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House hopes to serve two terms in Congress

Republican John House, a Midland businessman and educator, is challenging Democratic incumbent Sanford Bishop for the Georgia 2nd District Congressional seat. House is against abortion, big government, and wants to repeal the Affordable Care Act, he said.

Republican John House, a Midland businessman and educator, is challenging Democratic incumbent Sanford Bishop for the Georgia 2nd District Congressional seat. House is against abortion, big government, and wants to repeal the Affordable Care Act, he said.

ALBANY, Ga. — John House wants to be a Congressman, but only for a couple of terms, he says. Any longer and he says he will run the risk of becoming too much like the current “Washington insiders.”

“When people stay too long in one place they tend to get too comfortable,” House told Kiwanis Club members on Monday.

House, who recently defeated Rick Allen in the Republican runoff for Georgia’s 2nd District, will face Democratic incumbent Sanford Bishop in the November 6 general election.

A retired Army colonel, House is president of JM Planning and Research in Midland, teaches at two universities and has never before run for public office. A self-described conservative, House believes in smaller government with fewer regulations, he said.

“The No. 1 one complaint I hear from people in Southwest Georgia is that there is too much government regulation,” House said. “Zippy Duvall, head of Georgia Farm Bureau, told me he was afraid (the Bureau) would have to treat a mud puddle after a rainstorm in the same way as flowing water in a stream — as it applied to getting certification to spray insecticides and such. That nuts.”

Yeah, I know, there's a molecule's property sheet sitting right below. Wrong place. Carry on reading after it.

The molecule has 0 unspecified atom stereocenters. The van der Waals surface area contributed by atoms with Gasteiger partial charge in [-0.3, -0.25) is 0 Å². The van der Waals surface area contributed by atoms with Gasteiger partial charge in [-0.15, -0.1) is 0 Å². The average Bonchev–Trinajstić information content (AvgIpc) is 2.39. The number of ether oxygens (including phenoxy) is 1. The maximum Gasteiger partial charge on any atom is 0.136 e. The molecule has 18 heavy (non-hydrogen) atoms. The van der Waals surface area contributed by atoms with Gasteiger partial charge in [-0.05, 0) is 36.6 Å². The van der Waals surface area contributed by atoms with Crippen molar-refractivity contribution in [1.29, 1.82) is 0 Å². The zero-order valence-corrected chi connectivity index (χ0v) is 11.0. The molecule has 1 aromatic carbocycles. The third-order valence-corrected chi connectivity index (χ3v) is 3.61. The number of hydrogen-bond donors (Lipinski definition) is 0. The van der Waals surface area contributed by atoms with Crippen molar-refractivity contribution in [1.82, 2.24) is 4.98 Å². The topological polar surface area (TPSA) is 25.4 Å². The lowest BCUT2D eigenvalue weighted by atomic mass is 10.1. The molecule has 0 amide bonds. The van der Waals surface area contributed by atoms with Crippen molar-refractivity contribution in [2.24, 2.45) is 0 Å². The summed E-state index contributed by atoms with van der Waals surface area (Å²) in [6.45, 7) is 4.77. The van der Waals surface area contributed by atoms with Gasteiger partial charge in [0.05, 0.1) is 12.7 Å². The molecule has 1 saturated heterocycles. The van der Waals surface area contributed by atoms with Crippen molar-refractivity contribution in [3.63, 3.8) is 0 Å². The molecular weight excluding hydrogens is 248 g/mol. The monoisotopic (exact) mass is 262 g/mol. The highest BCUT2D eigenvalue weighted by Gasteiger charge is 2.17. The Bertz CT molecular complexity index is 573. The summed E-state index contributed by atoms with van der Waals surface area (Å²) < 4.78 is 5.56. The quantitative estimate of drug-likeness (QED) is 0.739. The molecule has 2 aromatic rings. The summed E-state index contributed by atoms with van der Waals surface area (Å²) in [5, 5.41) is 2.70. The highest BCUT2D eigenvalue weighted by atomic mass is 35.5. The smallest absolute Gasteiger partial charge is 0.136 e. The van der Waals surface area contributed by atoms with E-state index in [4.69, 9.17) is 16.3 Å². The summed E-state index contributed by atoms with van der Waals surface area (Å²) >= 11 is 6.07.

House blames current corporate tax rates, in part, for driving businesses outside the United States, he said, and supports lowering those rates to bring those businesses back or at least to slow the exodus.

He claims political endorsement of Georgia Right to Life for his stand against abortion, and of Afghanistan and Iraq Veterans for Congress for his 26 years of military service.

“If you are concerned about whether your representative knows what it means to send somebody into combat, I’m the only person who’s been in this race that’s actually done that,” House said. “Plus, I have a daughter who’s about to go, so I know what that means as a parent.”

House is against the Affordable Health Care Act, or Obama Care, he said, although he does believe the American system of health care is in great need of reform. House’s remedy is to repeal the law and start again, with a special focus on job creation.

“I think one of the main things we need to do is to get people employed, because if they have a job they can buy the health insurance that they want and need,” House said.

On the subject of affordable energy, House recognizes that the cost of fossil fuels is subject to world demand, with the U.S. competing with growing nations such as China and India, he said. According to House, at least a short-term solution would be to increase responsible drilling and produce more fuel domestically, which would put downward pressure on the market.

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